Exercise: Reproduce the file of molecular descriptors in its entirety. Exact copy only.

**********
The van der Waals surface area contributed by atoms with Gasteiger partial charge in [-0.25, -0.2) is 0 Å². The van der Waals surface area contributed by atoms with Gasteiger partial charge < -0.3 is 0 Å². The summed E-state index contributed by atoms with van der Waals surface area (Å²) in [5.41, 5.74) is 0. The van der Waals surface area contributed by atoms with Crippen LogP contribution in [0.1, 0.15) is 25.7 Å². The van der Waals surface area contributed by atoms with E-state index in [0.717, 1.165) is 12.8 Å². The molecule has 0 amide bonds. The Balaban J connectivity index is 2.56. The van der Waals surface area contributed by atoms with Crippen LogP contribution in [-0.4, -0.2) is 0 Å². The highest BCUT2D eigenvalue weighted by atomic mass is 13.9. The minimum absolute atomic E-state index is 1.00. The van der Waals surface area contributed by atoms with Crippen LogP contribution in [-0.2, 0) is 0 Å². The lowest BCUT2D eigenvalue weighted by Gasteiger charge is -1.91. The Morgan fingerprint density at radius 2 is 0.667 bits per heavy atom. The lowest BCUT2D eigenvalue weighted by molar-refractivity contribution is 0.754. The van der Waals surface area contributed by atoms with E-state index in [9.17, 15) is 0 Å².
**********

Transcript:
The van der Waals surface area contributed by atoms with Gasteiger partial charge in [-0.25, -0.2) is 0 Å². The van der Waals surface area contributed by atoms with Gasteiger partial charge < -0.3 is 0 Å². The summed E-state index contributed by atoms with van der Waals surface area (Å²) in [5.41, 5.74) is 0. The van der Waals surface area contributed by atoms with Crippen LogP contribution in [0.1, 0.15) is 25.7 Å². The van der Waals surface area contributed by atoms with E-state index in [0.717, 1.165) is 12.8 Å². The molecule has 0 amide bonds. The Balaban J connectivity index is 2.56. The van der Waals surface area contributed by atoms with Crippen LogP contribution in [-0.4, -0.2) is 0 Å². The highest BCUT2D eigenvalue weighted by atomic mass is 13.9. The minimum absolute atomic E-state index is 1.00. The van der Waals surface area contributed by atoms with Crippen LogP contribution in [-0.2, 0) is 0 Å². The lowest BCUT2D eigenvalue weighted by Gasteiger charge is -1.91. The Morgan fingerprint density at radius 2 is 0.667 bits per heavy atom. The lowest BCUT2D eigenvalue weighted by molar-refractivity contribution is 0.754. The van der Waals surface area contributed by atoms with E-state index in [9.17, 15) is 0 Å².